Importing WAV files into dScope's FFT analyzer for analysis
|dScope Series III|
|dScope Series IIIA+|
|dScope Series IIIE|
The relevant on-line help / operation manual section reads as follows (it's in the 'FFT Parameters dialogue box' section):
Importing and exporting sample buffers
The buttons at the bottom of the FFT Parameters panel allow the FFT Analyzer's sample buffer to be exported or imported in WAV format.
When exporting the current buffer, the channel to be saved must be selected if the FFTA is in two-channel mode. The sample buffer itself or the CTA Output buffer must be selected for saving if a CTA Output Trace is present on the Trace window.
When importing a WAV file, the channel to be loaded must be selected if the FFTA is in two-channel mode. The sample buffer itself or the CTA Output buffer must be selected for loading if a CTA Output Trace is present on the Trace window. In case the WAV file to be imported is not of length 2^N samples, it is possible to specify whether to trim the data down to the next lower 2^N length, or whether to pad it with zeros up to the next higher 2^N length, or whether to adjust to the nearest 2^N length.
The following example shows how to measure the SMPTE/DIN intermodulation distortion of a SMPTE/DIN stimulus downloaded from an Internet audio test site:
First open the FFT Parameters dialogue box:
On pressing the [Import sample buffer from file] button, the following dialogue is displayed:
Selecting the SMPTE-DIN intermodulation WAV file produces the following FFT analysis. Note that the WAV file is quite long, and analysis was performed at 256k points. Click the image to see it full size (opens in a new window).
The FFT Trace shows that the WAV file has apparently not been correctly dithered for its 16-bit word length.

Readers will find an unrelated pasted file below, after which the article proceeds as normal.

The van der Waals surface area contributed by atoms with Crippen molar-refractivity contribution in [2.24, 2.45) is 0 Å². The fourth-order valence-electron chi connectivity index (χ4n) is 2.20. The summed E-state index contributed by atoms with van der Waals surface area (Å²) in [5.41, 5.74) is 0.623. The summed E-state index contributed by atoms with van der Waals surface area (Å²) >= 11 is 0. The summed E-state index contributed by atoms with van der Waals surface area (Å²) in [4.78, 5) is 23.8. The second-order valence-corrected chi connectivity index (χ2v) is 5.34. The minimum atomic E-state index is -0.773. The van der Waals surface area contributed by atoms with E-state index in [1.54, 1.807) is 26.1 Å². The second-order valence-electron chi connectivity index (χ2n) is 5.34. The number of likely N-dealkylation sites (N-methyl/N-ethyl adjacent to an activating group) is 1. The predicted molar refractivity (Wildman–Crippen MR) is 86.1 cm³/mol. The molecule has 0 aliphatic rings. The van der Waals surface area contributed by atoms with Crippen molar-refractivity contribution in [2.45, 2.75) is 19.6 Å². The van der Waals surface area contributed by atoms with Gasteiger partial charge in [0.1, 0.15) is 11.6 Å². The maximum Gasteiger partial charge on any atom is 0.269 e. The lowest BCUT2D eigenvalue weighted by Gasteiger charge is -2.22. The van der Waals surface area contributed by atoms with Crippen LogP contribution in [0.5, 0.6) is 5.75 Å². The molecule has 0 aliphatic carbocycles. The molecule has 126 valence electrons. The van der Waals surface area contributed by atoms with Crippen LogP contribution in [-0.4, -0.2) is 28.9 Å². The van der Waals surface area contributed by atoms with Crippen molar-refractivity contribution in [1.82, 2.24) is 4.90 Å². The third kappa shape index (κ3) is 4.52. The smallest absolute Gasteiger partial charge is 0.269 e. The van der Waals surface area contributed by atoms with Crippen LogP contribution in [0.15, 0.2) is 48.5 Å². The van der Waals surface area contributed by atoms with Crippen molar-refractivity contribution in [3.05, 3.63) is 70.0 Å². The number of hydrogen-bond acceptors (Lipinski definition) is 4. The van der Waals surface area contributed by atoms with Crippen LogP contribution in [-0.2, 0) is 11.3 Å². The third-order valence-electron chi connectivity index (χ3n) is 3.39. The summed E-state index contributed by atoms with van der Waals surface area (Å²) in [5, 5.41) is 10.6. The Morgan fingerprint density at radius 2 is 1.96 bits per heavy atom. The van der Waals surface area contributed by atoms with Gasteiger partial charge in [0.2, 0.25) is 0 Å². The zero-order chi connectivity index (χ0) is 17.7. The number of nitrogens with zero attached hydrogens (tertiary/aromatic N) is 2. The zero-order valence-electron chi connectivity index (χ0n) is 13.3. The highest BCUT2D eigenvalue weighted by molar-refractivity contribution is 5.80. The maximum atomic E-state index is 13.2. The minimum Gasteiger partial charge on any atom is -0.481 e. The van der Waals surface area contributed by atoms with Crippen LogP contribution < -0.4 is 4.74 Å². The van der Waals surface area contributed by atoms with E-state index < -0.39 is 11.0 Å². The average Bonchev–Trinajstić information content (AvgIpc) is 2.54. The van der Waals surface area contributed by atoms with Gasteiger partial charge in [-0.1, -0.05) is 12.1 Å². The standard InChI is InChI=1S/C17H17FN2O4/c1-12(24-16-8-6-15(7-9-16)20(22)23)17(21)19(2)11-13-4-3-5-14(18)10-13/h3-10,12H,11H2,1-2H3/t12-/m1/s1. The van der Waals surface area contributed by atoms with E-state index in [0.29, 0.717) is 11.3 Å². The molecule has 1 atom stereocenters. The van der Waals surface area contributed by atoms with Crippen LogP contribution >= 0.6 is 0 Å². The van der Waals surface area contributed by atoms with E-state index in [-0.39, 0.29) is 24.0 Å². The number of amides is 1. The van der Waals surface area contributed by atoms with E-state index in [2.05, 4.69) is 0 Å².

Since the dScope's FFT Detectors can be set up after sampling if required, it was an easy matter to call up a SMPTE/DIN analysis function (shown as FFT Detector 1) using the same tone frequencies as are in the WAV file, and have it display the calculated intermodulation distortion (-102.027dB). Since the dScope can support up to 40 two-channel FFT Detectors simultaneously (including user-defined analysis functions programmed in VBScript) it is possible to perform quite complex analyses.
When importing a WAV file for analysis, the sample rate is taken from the WAV file header (if supported). The audio word length is extended to 24 bits by adding LS zeros (this has no effect on quality). The number of samples can be cropped or zero-extended to fit the current dScope analyzer buffer length, or the dScope can be set to automatically crop or extend to the nearest 2^N samples and set its buffer length accordingly. Two channel analysis can be performed by loading each analyzer channel from separate channels of the WAV file, or indeed from separate WAV files.
Note that all of the above can be performed automatically by either VBScripting within the dScope or by controlling the dScope application externally.
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App ID: 0011, Resource ID: 82